Have pre-determined thoughts that are mapped out, and very specific. When you find yourself thinking about something repeatedly, the subconscious mind is absorbing this in abundance. You have the ability to intercept any thought and create a situation where your subconscious is only being fed helpful and positive information.
3 ways to tap into the subconscious mind
1. Use affirmations
Take some time to make an account of your emotional, personal and professional goals. Write down each one and be very specific. Use names, dates, places, and concrete details. Your subconscious mind will respond to the thoughts that have real emotional significance. Write down the best possible outcome for each situation using the present tense. Avoid including don’t, won’t, and not, even if they are being used in a positive sense. Think about what you want, not what you don’t want.
For example: “I don’t feel stressed at work.”
Instead, word your affirmations in this way:
- “I feel at ease during every moment I spend at work.“
- “I enjoy spending time with my coworkers.”
- “I am grateful for the support I provide my family.”
- “I receive positive feedback when I complete projects.”
- “My efforts are noticed and rewarded.”
Write your affirmations down, and read them daily. Eventually, you will be able to recall and recite your affirmations anywhere, at any time. When targeting your goals in any situation, focus on them repeatedly with positive emotional intentions to create a successful emotional outcome.
2. Practice visualization
This process is closely related to affirmation and can be done in conjunction with an affirmation or alone. Visualization can be described as imagining scenarios with desired outcomes, using intense detail and emotional connection. Visualization is a mental workout. When envisioning a movement, for example, the nervous system mimics responses that are present when physically engaging in the movement. Similarly, mentally rehearsing a speech, and imagining a calm, assertive charismatic delivery can improve your performance when giving the speech in reality. Many of the worlds most successful athletes, musicians, filmmakers, and artists attribute visualization to their success. Try some of these techniques, and make them your own.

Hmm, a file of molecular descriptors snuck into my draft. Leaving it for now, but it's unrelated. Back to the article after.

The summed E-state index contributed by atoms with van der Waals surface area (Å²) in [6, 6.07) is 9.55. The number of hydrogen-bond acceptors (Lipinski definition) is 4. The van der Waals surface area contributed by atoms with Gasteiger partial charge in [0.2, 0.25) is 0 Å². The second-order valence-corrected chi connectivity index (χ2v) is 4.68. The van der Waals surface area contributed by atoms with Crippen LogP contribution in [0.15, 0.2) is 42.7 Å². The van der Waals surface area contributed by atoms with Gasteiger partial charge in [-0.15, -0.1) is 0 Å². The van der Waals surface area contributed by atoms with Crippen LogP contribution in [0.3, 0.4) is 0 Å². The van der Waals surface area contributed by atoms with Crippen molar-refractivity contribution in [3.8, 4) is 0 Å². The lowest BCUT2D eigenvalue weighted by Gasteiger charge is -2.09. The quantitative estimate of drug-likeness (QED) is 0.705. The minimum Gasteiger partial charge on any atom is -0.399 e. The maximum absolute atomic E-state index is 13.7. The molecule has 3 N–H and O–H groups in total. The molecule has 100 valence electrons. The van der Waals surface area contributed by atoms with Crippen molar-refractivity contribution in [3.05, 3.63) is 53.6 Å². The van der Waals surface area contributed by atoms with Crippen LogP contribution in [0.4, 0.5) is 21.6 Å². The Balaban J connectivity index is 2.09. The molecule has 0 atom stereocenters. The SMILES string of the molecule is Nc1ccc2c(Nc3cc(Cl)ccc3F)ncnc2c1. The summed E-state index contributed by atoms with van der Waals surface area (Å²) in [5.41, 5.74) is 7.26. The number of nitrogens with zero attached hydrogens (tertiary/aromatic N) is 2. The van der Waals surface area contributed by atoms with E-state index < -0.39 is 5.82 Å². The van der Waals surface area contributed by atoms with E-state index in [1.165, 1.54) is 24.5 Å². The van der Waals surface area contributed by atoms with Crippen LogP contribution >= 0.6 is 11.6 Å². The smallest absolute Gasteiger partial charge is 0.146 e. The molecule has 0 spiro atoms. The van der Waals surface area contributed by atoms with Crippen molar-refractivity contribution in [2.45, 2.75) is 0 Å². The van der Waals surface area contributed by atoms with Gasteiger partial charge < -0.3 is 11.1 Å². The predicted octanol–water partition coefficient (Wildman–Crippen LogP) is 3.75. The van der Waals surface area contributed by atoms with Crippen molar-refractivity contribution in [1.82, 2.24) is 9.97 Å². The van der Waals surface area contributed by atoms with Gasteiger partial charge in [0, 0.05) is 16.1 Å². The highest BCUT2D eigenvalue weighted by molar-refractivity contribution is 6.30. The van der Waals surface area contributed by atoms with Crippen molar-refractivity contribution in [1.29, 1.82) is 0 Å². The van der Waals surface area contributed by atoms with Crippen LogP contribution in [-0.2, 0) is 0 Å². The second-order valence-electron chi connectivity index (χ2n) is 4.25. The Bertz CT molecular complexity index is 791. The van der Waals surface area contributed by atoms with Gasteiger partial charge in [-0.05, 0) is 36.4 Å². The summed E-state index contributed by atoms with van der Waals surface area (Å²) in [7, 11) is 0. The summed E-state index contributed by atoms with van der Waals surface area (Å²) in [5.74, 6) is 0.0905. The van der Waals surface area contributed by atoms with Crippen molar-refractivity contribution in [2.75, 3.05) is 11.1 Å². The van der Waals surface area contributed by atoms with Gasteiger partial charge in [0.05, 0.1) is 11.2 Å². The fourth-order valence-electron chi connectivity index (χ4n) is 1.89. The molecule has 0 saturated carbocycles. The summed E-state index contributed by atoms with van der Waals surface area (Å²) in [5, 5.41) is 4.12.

- Find a quiet place and calm your mind. Imagine the scenario or event your visualization will focus on.
- Be as detailed as you can on the setting of your environment. Identify the big things, where, when, and who is there. Then get deeper. What are you wearing? How does the carpet feel beneath your shoes? What is in your drinking glass? How is the sun coming through the window hitting the furniture in the room?
- Assign positive emotions to this situation. How would you like to feel? For example, you are comfortable where you stand or sit. Everyone in the room is engaged with you; you feel confident and effective in your interactions. The outcome you desire is occurring, and it feels amazing.
- Repeat this visualization meditation often, and especially right before the event you have visualized.
3. Analyze your dreams
We spend an average of 20 years of our lives asleep. Dreams are your subconscious mind’s mechanism for filing your emotional responses to stimuli. By analyzing your dreams you will be better equipped to understand what your subconscious mind is using to form your conscious emotions. Dreams are a creation of your own mind. Though they may seem completely abstract, and unrelated to waking life at times, a bit of mindful contemplation can help us to better understand our subconscious. There are many ways to interpret dreams, but as they are so personal, figuring out how your own subconscious forms your dreams is essential in using them to your benefit.
- Identify the dream
- Name the dream
- record the feelings you experienced
- Identify the people and places involved
- Identify the events in the dream that would be impossible in reality
Ask yourself, how do these things relate to people, feelings, and situations in my life? A person may be a representation of an intense feeling because of who they are to you. For example, seeing your mother may signify a longing for security in a precarious situation. A specific place may reveal an important topic in your life because of the association your mind has with this place within the dream. Being in a place in your dream where you felt accomplished, like your college graduation, could reveal your desire for advancement in your career.
The feelings you experience while dreaming and relating those feelings to people and places can be the most telling. If you find yourself adrift in an ocean with a loved one and are struggling to reach them, your subconscious may be urging you to nurture that relationship. Once you learn how your subconscious mind creates your dreams you can apply your findings to your affirmations and visualization techniques.
Understanding and using the subconscious mind to your advantage takes a bit of practice but can prove to be an extremely effective way to improve every aspect of your life. Employing these techniques will foster a greater sense of satisfaction in your relationships and daily interactions.